Upon their dispersals in Central and Western Europe by around 42,000 years ago, groups of Homo sapiens started to manipulate mammoth tusks for the production of pendants and mobiliary objects, like carved statuettes, at times decorated with geometric motifs. In addition to lines, crosses and hashtags, a new type of decoration – the alignment of punctuations – appeared in some ornaments in south-western France and figurines in Swabian Jura in Germany. Until now, most of these adornments were discovered from older excavations, and their chronological attributions remain uncertain. Hence, questions regarding the emergence of human body augmentation and the diffusion of mobiliary art in Europe remained strongly debated.

A new study, led by researchers of the Max Planck Institute for Evolutionary Anthropology in Germany, the University of Bologna in Italy, Wroclaw University in Poland, the Polish Geological Institute-National Research Institute, Warsaw, Poland, and the Institute of Systematics and Evolution of Animals Polish Academy of Sciences, reports the oldest known punctate ivory pendant found in Eurasia. Its age of 41,500 years places this personal ornament from Stajnia Cave within the record of the earliest dispersals of Homo sapiens in Europe.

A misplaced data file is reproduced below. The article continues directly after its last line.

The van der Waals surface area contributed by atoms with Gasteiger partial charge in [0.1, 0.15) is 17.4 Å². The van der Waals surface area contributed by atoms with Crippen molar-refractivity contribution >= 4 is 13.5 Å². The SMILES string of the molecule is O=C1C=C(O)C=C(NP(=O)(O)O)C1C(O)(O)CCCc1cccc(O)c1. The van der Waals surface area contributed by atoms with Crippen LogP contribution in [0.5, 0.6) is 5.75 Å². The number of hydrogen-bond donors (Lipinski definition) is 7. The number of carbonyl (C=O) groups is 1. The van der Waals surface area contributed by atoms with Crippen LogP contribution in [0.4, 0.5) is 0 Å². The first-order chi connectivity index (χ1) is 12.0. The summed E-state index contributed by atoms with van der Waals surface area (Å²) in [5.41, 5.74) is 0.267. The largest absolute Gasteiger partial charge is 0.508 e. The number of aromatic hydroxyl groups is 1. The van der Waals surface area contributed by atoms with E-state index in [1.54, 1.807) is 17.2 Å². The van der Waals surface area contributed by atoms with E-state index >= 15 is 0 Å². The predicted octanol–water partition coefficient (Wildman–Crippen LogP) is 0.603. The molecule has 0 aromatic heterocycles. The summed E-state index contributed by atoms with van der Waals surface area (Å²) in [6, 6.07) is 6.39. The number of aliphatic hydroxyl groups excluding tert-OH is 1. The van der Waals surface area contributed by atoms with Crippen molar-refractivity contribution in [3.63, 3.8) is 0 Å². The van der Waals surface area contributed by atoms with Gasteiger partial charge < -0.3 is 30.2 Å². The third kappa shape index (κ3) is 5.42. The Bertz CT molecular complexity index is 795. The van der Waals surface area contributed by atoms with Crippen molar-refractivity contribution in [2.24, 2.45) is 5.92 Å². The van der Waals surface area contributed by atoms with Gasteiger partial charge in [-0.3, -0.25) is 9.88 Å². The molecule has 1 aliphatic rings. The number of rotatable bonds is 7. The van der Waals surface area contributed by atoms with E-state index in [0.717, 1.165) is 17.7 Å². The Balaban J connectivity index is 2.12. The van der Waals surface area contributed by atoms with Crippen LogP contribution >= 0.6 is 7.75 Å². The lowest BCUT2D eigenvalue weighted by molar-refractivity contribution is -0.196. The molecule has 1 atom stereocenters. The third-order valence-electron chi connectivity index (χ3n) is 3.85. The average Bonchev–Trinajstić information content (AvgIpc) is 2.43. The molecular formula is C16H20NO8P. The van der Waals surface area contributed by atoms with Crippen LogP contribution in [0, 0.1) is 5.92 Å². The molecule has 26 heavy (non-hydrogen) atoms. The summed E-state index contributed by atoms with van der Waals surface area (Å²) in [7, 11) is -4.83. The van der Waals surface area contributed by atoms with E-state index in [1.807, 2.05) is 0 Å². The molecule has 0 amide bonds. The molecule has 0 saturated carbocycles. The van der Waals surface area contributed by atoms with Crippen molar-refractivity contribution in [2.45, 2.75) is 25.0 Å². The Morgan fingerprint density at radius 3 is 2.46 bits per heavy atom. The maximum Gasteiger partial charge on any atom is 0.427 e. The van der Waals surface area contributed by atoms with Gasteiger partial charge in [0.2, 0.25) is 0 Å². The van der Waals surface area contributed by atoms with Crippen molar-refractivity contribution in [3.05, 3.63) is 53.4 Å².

Methodological advances in radiocarbon dating

“Determining the exact age of this jewellery was fundamental for its cultural attribution, and we are thrilled of the result. This work demonstrates that using the most recent methodological advances in the radiocarbon method enables us to minimise the amount of sampling and achieve highly precise dates with a very small error range. If we want to seriously solve the debate on when mobiliary art emerged in Palaeolithic groups, we need to radiocarbon date these ornaments, especially those found during past fieldwork or in complex stratigraphic sequences”, says Sahra Talamo, lead author of the study and director of the BRAVHO radiocarbon lab at the Department of Chemistry G. Ciamician of Bologna University.